moda operandi
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“When Aslaug Magnusdottir cofounded the luxury fashion e-retailer Moda Operandi in 2010, the timing was perfect. Even though Net a Porter—another full-price fashion e-retailer with a decade’s head start on Moda—was gaining traction, Magnusdottir says the luxury customer was still being underserved online.”

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Decoded Fashion - Fashion Tech Daily -  Moda Operandi
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“The Internet age has bred some really high spenders — and Moda Operandi just raised another $60 million to service them.”

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Decoded Fashion - Fashion Tech Daily -  Moda Operandi

Decoded Fashion - News - Discovery Apps

Over the last year two distinct groups of fashion apps have emerged, and both use the element of discovery. Up first, the app that uses the intuitive ‘like’/dislike’ method and secondly, the image recognition app used to eliminate the need for semantic word searches. See if you’d like to get more closely acquainted with some of these:

Tinder-inspired browsing apps

Fashion startups have tried to leverage the intuitive game features of the hugely popular Tinder, whose concept was derived from ‘Hot or Not.’ The result: a new kind of product browsing and discovery experience.

Stylect: The self-proclaimed ‘Tinder for shoes.’ Users can browse through a wide array of shoes, having to decide whether they ‘like’ or ‘dislike’ the shoe before the next pair flashes up. Push notifications then indicate when ‘liked’ items go on sale (more about the app here).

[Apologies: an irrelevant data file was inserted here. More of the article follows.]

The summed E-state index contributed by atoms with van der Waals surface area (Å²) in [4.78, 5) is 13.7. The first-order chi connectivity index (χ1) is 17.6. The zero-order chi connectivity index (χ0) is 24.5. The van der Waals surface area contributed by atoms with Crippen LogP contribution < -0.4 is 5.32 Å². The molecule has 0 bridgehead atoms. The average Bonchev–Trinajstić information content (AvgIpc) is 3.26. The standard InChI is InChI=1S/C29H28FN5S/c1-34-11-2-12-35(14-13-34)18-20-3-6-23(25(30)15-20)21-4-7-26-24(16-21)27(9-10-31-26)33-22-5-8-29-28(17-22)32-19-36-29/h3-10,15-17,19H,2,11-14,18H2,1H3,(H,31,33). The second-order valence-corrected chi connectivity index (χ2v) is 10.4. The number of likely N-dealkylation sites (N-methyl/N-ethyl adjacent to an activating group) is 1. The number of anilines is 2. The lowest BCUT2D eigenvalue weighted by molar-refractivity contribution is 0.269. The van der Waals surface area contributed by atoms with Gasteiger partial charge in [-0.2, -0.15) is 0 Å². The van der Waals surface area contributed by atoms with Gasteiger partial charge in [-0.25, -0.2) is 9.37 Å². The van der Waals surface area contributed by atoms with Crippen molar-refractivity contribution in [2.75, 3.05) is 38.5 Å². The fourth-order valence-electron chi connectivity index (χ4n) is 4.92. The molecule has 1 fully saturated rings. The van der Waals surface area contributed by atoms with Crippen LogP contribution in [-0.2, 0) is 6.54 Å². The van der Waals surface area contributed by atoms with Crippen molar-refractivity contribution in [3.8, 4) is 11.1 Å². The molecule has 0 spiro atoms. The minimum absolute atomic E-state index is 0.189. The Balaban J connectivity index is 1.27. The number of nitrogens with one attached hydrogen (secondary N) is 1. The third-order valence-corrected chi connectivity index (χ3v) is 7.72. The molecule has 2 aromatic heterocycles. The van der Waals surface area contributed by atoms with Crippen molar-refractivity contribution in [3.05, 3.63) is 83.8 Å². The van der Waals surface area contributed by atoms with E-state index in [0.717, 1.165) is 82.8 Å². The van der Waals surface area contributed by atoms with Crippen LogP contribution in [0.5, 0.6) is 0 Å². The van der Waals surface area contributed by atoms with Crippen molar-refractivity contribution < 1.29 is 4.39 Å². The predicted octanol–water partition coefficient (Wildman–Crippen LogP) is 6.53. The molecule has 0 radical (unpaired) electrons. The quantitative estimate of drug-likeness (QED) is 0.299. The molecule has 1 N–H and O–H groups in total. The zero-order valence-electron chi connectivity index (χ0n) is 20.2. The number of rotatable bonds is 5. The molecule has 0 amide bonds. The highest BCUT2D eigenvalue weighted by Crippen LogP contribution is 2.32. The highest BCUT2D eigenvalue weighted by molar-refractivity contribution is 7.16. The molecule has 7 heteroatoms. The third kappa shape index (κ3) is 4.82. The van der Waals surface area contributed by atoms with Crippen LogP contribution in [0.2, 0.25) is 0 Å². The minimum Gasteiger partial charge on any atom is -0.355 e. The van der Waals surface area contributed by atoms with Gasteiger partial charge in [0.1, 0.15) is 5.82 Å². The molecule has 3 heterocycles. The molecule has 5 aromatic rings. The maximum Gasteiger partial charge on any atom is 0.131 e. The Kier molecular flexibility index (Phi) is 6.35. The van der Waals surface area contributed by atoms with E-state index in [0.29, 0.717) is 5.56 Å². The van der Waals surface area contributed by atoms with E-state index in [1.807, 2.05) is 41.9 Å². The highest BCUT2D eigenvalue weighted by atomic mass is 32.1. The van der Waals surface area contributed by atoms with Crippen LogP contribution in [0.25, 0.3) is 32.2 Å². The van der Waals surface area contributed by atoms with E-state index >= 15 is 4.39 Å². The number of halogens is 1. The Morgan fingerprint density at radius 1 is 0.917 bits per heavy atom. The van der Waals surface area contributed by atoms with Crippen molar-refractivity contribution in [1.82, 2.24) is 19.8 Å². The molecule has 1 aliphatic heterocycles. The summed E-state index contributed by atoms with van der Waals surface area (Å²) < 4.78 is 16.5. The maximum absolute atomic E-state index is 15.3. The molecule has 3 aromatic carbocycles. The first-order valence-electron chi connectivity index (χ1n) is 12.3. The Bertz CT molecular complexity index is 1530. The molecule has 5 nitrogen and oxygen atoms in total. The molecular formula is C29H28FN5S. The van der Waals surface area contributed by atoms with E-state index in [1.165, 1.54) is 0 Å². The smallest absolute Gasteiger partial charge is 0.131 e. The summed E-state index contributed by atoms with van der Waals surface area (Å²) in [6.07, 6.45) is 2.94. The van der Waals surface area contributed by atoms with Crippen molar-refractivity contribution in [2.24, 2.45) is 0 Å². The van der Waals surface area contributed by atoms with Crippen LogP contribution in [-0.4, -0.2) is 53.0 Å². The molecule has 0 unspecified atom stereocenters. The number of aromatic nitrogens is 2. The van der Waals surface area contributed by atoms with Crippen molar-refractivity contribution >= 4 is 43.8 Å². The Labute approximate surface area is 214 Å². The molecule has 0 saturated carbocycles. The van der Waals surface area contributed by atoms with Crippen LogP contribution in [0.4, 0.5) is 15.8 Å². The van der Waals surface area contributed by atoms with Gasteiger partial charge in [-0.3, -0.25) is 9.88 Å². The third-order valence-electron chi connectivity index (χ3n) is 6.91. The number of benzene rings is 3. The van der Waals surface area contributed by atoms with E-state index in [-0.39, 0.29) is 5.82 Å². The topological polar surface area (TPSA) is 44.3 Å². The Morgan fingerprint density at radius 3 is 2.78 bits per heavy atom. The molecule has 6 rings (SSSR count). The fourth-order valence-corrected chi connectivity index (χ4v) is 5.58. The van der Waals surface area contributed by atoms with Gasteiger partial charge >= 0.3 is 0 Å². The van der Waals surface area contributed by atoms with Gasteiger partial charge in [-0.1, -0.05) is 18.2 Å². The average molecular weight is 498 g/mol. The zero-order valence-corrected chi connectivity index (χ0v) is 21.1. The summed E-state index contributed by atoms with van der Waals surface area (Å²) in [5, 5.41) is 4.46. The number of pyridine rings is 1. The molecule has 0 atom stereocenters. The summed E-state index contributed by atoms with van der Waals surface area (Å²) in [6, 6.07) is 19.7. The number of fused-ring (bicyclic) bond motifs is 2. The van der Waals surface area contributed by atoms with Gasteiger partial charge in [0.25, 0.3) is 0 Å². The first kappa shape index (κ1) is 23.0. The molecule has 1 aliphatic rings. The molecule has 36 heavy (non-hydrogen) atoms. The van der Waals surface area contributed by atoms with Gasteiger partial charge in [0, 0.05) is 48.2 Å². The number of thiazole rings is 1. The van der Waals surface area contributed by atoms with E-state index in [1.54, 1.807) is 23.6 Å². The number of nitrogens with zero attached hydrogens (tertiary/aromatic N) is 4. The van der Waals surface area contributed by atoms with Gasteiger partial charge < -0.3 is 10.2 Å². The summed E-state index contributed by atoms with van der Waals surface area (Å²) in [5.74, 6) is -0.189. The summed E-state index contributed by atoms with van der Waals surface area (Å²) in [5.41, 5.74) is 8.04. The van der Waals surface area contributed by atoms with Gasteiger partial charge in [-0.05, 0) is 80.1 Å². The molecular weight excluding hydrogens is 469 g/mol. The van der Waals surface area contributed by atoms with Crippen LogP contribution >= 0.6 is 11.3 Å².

Mallzee: This app also requires users to ‘accept or reject’ apparel. It then uses this information to construct a customer profile and recommend other items. A social voting system which only lets the user purchase an item if it is approved by their friends can also be put into place (read more about it here).

Moda Operandi app: The runway pre-order service makes it possible to ‘like’ or ‘dislike’ items straight off the runway. Push notifications then inform users if outfits they ‘liked’ become available for pre-order (read more about this here).

Visual discovery apps

Customers upload photographs of products they’ve seen, the app waves it’s “magic wand” using image recognition software to suggest an array of similar product.

Snap Fashion: Customers can upload an image of a piece of clothing and then browse similar items according to colour or brand. Partners include high street and luxury brands such as Forever21, Asos, Ted Baker and Net-A-Porter.

ASAP54: Again, users can take a picture of an item to find something similar. The visual search combs through over a million products from 150 different retailers. If the right item still isn’t found, a real-life in-house stylist can be called upon, who will then send five product suggestions within 24 hours (read more about the app here).

Style-Eyes: This app works with over 400 high street brands and retailers, allowing for the discovery of “real-girl budget” versions of designer pieces. Search results can be filtered by brand or price, and push notifications are sent when favourite pieces go on sale.

A challenge that all of these apps face is that different users have different motivations for using them. Whilst some want exact results, others might just be browsing; high accuracy may ruin the fun element of discovery. This leaves space for further diversification and specialisation.

As AKQA’s Ben Jones mentioned at Decoded Fashion London, “maybe [the key to success in mobile] is thinking about what people do on the phone, the context of what they’re doing on their phone and the context they are in when taking their phone out to access the brand; defining that experience in a completely different way.”

Reported by Anna Abrell

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